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23. Science and Technology Studies: From Controversies to Posthumanist Social Theory

Sophia Roosth and Susan Silbey

Subject Sociology

DOI: 10.1111/b.9781405169004.2009.00024.x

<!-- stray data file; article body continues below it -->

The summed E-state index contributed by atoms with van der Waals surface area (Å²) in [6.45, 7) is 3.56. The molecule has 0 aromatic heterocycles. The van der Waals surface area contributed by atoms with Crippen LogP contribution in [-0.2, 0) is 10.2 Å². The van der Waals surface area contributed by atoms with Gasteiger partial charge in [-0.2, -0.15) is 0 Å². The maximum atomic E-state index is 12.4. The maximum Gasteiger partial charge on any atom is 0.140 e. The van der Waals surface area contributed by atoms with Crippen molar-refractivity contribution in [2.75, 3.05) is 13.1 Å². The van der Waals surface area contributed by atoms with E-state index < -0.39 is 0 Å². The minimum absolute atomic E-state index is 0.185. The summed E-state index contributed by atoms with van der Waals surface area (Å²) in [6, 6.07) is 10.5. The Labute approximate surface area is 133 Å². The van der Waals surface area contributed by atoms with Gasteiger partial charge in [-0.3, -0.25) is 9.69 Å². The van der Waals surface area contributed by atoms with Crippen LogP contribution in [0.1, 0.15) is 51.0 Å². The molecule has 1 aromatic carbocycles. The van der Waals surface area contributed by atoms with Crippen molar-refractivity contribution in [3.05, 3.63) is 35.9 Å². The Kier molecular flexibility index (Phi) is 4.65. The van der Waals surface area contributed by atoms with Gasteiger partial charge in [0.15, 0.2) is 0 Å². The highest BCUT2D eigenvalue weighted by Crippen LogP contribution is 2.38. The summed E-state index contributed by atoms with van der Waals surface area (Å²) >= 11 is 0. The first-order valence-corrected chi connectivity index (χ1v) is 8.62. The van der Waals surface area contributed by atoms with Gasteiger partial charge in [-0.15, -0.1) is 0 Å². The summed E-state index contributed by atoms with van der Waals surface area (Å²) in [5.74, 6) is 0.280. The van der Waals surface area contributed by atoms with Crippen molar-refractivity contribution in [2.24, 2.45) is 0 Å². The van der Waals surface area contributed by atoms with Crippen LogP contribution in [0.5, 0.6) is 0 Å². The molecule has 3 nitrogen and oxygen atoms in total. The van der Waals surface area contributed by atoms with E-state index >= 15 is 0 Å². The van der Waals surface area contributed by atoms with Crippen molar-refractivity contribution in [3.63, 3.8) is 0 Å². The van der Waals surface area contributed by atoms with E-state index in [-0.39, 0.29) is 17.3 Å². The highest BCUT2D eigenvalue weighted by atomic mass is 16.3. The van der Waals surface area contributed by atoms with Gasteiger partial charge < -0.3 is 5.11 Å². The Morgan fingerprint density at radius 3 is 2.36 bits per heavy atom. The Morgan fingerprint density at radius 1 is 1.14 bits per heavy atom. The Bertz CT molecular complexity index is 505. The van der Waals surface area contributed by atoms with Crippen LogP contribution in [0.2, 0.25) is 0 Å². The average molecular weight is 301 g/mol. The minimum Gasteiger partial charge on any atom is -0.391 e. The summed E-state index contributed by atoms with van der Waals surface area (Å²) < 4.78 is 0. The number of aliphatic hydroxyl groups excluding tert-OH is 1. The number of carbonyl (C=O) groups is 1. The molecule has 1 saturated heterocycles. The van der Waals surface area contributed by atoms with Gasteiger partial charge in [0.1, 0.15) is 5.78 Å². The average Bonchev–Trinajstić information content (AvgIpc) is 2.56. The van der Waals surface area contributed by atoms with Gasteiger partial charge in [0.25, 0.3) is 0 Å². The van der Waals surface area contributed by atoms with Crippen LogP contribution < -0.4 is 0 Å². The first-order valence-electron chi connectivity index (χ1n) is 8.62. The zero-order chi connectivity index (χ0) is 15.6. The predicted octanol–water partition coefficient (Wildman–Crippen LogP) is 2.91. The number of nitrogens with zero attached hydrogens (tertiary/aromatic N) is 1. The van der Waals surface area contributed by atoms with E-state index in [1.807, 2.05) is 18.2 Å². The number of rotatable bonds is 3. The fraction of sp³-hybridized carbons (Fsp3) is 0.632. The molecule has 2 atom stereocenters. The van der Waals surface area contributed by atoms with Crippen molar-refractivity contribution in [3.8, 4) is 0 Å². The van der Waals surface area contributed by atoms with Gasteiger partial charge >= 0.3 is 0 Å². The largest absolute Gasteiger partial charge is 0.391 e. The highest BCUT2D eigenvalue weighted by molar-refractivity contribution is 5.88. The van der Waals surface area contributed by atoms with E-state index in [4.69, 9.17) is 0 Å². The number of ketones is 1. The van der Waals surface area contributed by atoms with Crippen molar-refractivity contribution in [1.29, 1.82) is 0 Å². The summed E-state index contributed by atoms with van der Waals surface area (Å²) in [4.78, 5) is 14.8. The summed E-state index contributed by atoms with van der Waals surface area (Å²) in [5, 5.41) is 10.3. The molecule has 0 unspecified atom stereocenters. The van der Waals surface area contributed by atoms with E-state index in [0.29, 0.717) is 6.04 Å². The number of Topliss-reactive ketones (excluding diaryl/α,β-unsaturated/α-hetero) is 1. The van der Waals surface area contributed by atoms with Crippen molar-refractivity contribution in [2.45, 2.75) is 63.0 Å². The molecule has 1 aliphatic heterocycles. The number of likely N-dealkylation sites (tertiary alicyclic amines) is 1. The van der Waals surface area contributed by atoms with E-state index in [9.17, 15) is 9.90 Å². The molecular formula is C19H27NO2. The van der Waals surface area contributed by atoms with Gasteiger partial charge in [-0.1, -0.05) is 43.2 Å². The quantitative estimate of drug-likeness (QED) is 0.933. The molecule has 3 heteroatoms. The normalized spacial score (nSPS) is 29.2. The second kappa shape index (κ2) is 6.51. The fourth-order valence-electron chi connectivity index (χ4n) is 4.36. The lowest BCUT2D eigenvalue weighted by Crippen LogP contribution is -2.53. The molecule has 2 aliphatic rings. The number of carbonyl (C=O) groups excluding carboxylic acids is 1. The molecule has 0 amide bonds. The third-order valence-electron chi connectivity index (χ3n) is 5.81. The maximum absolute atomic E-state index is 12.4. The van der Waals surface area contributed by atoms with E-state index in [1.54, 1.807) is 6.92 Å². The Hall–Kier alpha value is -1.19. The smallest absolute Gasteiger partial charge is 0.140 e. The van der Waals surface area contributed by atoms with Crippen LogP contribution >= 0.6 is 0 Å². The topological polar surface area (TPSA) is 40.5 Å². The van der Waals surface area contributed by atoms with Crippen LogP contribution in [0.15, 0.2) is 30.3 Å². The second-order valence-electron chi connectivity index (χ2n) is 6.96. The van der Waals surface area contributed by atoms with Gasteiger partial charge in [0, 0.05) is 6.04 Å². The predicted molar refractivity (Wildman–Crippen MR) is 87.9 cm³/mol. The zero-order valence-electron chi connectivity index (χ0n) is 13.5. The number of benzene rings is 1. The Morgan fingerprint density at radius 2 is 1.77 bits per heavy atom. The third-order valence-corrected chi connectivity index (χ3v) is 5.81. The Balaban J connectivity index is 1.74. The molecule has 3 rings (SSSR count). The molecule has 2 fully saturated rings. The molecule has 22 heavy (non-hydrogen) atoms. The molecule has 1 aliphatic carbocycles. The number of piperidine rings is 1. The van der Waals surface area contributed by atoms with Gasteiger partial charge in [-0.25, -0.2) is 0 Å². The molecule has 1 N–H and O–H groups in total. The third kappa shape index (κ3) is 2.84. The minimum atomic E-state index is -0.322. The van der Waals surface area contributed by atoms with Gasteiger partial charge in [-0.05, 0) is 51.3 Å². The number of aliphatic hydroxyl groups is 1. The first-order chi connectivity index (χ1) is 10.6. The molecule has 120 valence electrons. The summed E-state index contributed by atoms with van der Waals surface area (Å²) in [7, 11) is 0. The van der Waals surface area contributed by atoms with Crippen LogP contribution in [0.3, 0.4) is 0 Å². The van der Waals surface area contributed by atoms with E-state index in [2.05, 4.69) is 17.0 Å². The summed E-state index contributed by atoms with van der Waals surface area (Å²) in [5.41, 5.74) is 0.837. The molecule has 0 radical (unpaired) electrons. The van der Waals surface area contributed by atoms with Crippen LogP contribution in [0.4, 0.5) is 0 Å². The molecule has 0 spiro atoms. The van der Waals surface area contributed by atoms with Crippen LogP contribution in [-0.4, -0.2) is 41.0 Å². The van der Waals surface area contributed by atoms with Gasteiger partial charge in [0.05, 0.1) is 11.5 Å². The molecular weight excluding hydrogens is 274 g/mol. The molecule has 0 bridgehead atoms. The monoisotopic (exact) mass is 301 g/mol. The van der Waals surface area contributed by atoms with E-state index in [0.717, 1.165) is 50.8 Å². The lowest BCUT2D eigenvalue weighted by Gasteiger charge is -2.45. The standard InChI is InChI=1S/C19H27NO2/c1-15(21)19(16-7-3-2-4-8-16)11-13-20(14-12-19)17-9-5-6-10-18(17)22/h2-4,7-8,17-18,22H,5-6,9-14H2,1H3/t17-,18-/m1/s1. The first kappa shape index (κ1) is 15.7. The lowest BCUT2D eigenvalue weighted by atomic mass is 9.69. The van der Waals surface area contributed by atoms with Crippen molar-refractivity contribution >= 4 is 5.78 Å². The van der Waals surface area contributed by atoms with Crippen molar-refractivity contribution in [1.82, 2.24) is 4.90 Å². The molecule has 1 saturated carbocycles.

Science and Technology Studies (STS) names a heterogeneous body of research, scholars, journals, professional associations, and academic programs that focus on the history, social organization and culture of science and technology. Begun in the 1960s in response to the recognizable growth in science in the contemporary world and to the educational and economic policy implications of this explosion of scientific research and development, STS also responded to issues of public responsibility that seemed to be engendered by technological innovation. In the 1960s, the Vietnam War encouraged scientists to become politically active; in 1975, the Asilomar Conference on Recombinant DNA set a precedent in which scientists regulated their own community, established formal norms, and supported legally enforceable guidelines for research; and in the early 1980s, public recognition of the AIDS epidemic sparked rumors of the virus's origin in laboratory mishaps. The burgeoning synergy of attention and concern in the late twentieth century produced, by the twenty-first century, a continuous concatenation between science and public policy concerns. By the time STS first emerged as an interdisciplinary conversation, significant accounts of the work of scientists, the production of scientific knowledge, and the impact of technological innovation had been produced in each of the social sciences from ... log in or subscribe to read full text

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